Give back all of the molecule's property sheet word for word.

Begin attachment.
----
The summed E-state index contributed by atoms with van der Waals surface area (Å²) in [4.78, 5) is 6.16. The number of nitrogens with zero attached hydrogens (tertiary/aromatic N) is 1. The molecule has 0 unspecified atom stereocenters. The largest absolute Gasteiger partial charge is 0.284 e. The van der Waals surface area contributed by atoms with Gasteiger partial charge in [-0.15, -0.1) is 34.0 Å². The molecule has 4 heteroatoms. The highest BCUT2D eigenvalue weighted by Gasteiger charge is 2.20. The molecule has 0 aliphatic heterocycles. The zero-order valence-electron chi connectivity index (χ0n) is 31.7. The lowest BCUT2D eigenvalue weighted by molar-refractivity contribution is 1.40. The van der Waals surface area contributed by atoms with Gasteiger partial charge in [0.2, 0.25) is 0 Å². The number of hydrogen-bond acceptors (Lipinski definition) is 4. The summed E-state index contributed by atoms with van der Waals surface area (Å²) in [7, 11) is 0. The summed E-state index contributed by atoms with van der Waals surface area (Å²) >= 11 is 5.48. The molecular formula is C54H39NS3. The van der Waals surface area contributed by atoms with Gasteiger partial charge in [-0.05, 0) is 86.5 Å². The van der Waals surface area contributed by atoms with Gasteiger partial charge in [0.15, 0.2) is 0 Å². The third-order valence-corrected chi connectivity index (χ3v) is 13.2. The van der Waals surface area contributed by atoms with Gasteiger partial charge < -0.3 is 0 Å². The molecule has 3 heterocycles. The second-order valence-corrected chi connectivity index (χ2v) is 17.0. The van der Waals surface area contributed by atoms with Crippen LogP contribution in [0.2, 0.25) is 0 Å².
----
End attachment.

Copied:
The summed E-state index contributed by atoms with van der Waals surface area (Å²) in [4.78, 5) is 6.16. The number of nitrogens with zero attached hydrogens (tertiary/aromatic N) is 1. The molecule has 0 unspecified atom stereocenters. The largest absolute Gasteiger partial charge is 0.284 e. The van der Waals surface area contributed by atoms with Gasteiger partial charge in [-0.15, -0.1) is 34.0 Å². The molecule has 4 heteroatoms. The highest BCUT2D eigenvalue weighted by Gasteiger charge is 2.20. The molecule has 0 aliphatic heterocycles. The zero-order valence-electron chi connectivity index (χ0n) is 31.7. The lowest BCUT2D eigenvalue weighted by molar-refractivity contribution is 1.40. The van der Waals surface area contributed by atoms with Gasteiger partial charge in [0.2, 0.25) is 0 Å². The number of hydrogen-bond acceptors (Lipinski definition) is 4. The summed E-state index contributed by atoms with van der Waals surface area (Å²) in [7, 11) is 0. The summed E-state index contributed by atoms with van der Waals surface area (Å²) >= 11 is 5.48. The molecular formula is C54H39NS3. The van der Waals surface area contributed by atoms with Gasteiger partial charge in [-0.05, 0) is 86.5 Å². The van der Waals surface area contributed by atoms with Gasteiger partial charge in [0.15, 0.2) is 0 Å². The third-order valence-corrected chi connectivity index (χ3v) is 13.2. The van der Waals surface area contributed by atoms with Gasteiger partial charge < -0.3 is 0 Å². The molecule has 3 heterocycles. The second-order valence-corrected chi connectivity index (χ2v) is 17.0. The van der Waals surface area contributed by atoms with Crippen LogP contribution in [0.2, 0.25) is 0 Å².